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Impacts Of Industry Employee Volunteering In K 12 Classrooms

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Conference

2006 Annual Conference & Exposition

Location

Chicago, Illinois

Publication Date

June 18, 2006

Start Date

June 18, 2006

End Date

June 21, 2006

ISSN

2153-5965

Conference Session

Assessing K - 12 Engineering Education Programs

Tagged Division

K-12 & Pre-College Engineering

Page Count

16

Page Numbers

11.718.1 - 11.718.16

Permanent URL

https://peer.asee.org/1373

Download Count

10

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Paper Authors

biography

Erin Cejka Tufts University

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Erin Cejka is a doctoral student in Tufts University's Math, Science, Technology, and Engineering (MSTE) Education program. She holds a BS in Mechanical Engineering and a MS in MSTE Education, both from Tufts. Her major research interest is in professional development for K-8 teachers in engineering education. Erin works at Tufts Center for Engineering Educational Outreach (CEEO), managing their industry outreach program.

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biography

Chris Rogers Tufts University

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Dr. Chris Rogers is a professor of mechanical engineering at Tufts University. He currently works in six different research areas: particle-laden flows, robotics, slurry flows in chemical-mechanical planarization, the engineering of musical instruments, gene-based assay experiment design, and elementary school engineering education.

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Abstract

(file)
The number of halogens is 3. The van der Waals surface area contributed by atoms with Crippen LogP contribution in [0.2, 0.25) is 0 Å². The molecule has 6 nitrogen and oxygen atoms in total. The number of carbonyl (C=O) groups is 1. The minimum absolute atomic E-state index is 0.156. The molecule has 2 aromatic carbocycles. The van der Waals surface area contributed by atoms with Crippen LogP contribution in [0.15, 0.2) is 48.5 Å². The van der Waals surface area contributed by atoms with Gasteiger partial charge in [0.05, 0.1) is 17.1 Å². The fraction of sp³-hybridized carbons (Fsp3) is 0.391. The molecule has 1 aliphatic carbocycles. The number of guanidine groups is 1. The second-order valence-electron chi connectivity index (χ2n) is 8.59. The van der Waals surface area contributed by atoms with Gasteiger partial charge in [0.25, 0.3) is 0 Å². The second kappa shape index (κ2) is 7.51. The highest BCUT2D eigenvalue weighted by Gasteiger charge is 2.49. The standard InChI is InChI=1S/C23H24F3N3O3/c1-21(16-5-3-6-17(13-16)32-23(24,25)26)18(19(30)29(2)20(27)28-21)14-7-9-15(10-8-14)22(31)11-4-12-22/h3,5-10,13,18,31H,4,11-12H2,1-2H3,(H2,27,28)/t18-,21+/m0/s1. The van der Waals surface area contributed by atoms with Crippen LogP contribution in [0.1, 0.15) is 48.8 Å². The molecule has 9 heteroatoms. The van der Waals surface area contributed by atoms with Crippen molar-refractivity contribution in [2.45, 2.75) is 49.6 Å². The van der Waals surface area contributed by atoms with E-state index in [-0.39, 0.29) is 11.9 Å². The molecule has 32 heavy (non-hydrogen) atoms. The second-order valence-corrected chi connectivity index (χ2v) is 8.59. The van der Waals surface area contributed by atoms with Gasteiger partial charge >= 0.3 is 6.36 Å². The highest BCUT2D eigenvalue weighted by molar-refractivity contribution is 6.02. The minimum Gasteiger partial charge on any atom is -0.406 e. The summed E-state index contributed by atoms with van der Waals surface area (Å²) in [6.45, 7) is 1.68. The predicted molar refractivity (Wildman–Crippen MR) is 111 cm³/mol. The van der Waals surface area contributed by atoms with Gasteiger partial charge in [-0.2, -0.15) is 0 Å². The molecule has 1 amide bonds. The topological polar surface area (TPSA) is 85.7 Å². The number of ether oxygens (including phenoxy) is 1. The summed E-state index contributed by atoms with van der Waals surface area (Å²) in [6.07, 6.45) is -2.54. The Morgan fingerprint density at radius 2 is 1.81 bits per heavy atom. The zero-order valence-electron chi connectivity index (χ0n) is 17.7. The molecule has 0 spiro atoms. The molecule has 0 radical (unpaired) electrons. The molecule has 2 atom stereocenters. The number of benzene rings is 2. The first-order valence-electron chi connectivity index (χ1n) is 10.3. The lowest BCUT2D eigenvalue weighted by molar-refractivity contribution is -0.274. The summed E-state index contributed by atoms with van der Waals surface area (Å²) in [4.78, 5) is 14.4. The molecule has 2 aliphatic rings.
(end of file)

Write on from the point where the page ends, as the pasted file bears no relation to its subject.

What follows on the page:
NOTE: The first page of text has been automatically extracted and included below in lieu of an abstract

Impacts of Industry Employee Volunteering in K-12 Classrooms

Abstract

Engineering education has the potential to improve K-12 students’ problem-solving and critical

thinking skills while motivating them to learn science and math. However, for teachers to

effectively implement hands-on engineering activities in the classroom, they may need additional

adult support for curriculum content, classroom management, and technical support. Initial

research findings in this area indicate that programs providing this support may not only impact

K-12 students, but may also benefit the classroom volunteers. This paper presents an exploratory

research study involving one such program run by National Instruments with a network of local

schools. This program has placed nearly 250 employee volunteers in K-12 classrooms in Central

Texas as support for classroom teachers. The “classroom mentors,” the majority of who are

engineers, help teachers bring hands-on engineering design activities into the classroom that

focus on developing math, science, technology, and engineering skills.

The goal of this research is to produce a descriptive picture of the perceived outcomes of the

program from the perspectives of those closely involved — the classroom mentors and the

teachers. Surveys were developed for both of the groups and taken by 37 classroom mentors and

21 teachers. The responses were analyzed in order to evaluate the impacts made by the program

and how these impacts are perceived across and amongst groups. The research aims to

understand not only the effect on students and schools but also how the program has affected

conceptual and attitudinal change in the classroom mentors and the company as a whole. The

1

Cejka, E., & Rogers, C. (2006, June), Impacts Of Industry Employee Volunteering In K 12 Classrooms Paper presented at 2006 Annual Conference & Exposition, Chicago, Illinois. https://peer.asee.org/1373

ASEE holds the copyright on this document. It may be read by the public free of charge. Authors may archive their work on personal websites or in institutional repositories with the following citation: © 2006 American Society for Engineering Education. Other scholars may excerpt or quote from these materials with the same citation. When excerpting or quoting from Conference Proceedings, authors should, in addition to noting the ASEE copyright, list all the original authors and their institutions and name the host city of the conference. - Last updated April 1, 2015